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The Map of the Sky by Felix J Palma

The Map of the Sky (edition 2012)

by Felix J Palma

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2231652,123 (3.88)24
Title:The Map of the Sky
Authors:Felix J Palma
Info:Atria Books (2012), Kindle Edition, 608 pages
Collections:Your library
Tags:fiction, science fiction, adventure, time travel, aliens, England, Antarctica, horror

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The Map of the Sky by Félix J. Palma




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English (14)  Spanish (2)  All languages (16)
Showing 1-5 of 14 (next | show all)
Once again, Palma has created a masterful story. He truly deserves a place as one of today's greatest authors. His ability to have his novels double back onto themselves, creating more and more intensity is a true gift. Palma gives an insight into his mind in one part of the novel, stating: "Writers perform an extremely important role: they make others dream, those who are unable to dream for themselves. And everyone needs to dream. Could there be a more important job in life than that?" I am looking forward to his next work. ( )
  1Randal | Aug 25, 2014 |
I was a really big fan of The Map of Time, which was three separate-but-connected stories about time travel starring H.G Wells as one of the characters. I stumbled across this sequel at the library - it's a bit of the same setup, but instead of using Wells' The Time Machine as the inspiration, this one is all about Martians and The War of the Worlds.

I liked this one a little less than The Map of Time, if only because the first book seemed a little more tightly constructed and clever. However, both are firmly in my "4 star" camp, and I completely recommend them to anyone who wants something unique and fun. This is supposed to be a trilogy, and I'm dying to know which of Wells' books the third one will involve (assuming the author follows this pattern). His website has the third book listed as a "?" for now.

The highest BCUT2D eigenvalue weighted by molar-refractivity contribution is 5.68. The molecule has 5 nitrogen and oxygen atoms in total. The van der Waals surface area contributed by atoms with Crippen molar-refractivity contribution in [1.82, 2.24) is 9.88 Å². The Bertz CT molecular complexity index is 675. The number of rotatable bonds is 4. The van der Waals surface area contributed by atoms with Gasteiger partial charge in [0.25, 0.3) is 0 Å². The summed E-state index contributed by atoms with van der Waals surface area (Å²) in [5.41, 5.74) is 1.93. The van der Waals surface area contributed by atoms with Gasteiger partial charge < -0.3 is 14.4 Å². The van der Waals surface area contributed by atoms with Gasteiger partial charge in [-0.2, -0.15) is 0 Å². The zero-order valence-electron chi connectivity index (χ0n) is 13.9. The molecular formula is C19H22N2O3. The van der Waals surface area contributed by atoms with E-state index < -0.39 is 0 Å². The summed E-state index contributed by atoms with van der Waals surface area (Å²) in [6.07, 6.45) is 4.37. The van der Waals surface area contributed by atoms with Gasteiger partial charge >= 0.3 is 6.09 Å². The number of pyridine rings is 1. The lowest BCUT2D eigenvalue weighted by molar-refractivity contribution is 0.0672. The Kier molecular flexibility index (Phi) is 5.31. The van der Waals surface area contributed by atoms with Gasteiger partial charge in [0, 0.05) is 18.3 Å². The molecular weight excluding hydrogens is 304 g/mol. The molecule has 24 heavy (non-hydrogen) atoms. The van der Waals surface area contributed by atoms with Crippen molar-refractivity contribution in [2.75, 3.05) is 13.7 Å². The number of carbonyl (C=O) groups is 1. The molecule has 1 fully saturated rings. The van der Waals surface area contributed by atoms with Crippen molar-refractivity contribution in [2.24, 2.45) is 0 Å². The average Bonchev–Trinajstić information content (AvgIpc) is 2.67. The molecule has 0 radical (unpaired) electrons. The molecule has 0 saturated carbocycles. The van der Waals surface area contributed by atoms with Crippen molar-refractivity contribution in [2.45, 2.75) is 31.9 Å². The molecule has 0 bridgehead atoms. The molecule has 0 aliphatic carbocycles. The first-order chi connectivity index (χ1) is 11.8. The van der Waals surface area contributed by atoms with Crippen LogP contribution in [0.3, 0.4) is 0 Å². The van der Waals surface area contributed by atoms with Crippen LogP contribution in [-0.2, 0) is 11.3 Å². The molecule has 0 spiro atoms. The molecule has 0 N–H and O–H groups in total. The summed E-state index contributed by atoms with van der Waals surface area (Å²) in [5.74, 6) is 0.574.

Definitely, definitely read these in the order they were published. I wasn't expecting this to be a direct sequel, but there are characters and plot points that would make no sense if you hadn't read The Map of Time first. Reading them in order led to some awesome revelations throughout the story. ( )
  BrookeAshley | May 23, 2013 |
I tried this, but I just couldn't work up an interest in the characters. If you liked Map of Time, go for it. It is of the same quality. I just have too many books on the to-read pile to devote the time required to read a large book that doesn't grab me from the beginning. Perhaps I'll try this one again someday.
  alsatia | May 11, 2013 |
Teampunk London with HG Wells. What's not to like?! ( )
  DeweyEver | Apr 30, 2013 |
As with its predecessor, The Map of Time, The Map of the Sky is a story told in three interrelated parts and is based on an H.G. Wells book. The first time around, it was The Time Machine, and this time its The War of the Worlds. Wells himself plays a character in these books, along with a cast of other, mostly fictional, characters; in particular, time-travel charlatan Gilliam Murray, the enigmatic Captain Derek Shackleton, and young man-about-town Charles Winslow.

The first book in Palma's planned trilogy, The Map of Time, was an engaging, ambitious time-travel thriller that I enjoyed thoroughly. It would be best to read this before reading The Map of the Sky, but not absolutely essential.

The Map of the Sky is an adventure story of the crew of a 19th-century exploration ship ice-bound in the Antarctic, a Martian invasion of London and Murray's clumsy attempts to win a hard-headed American woman named Emma. Palma melds real and fictional characters, fantasy, time travel, science, literature, history and romance. Palma clearly knows his stuff and has a terrific imagination, as he proved in his first book, but I found the translation of all of his ideas to the page didn't work this time around.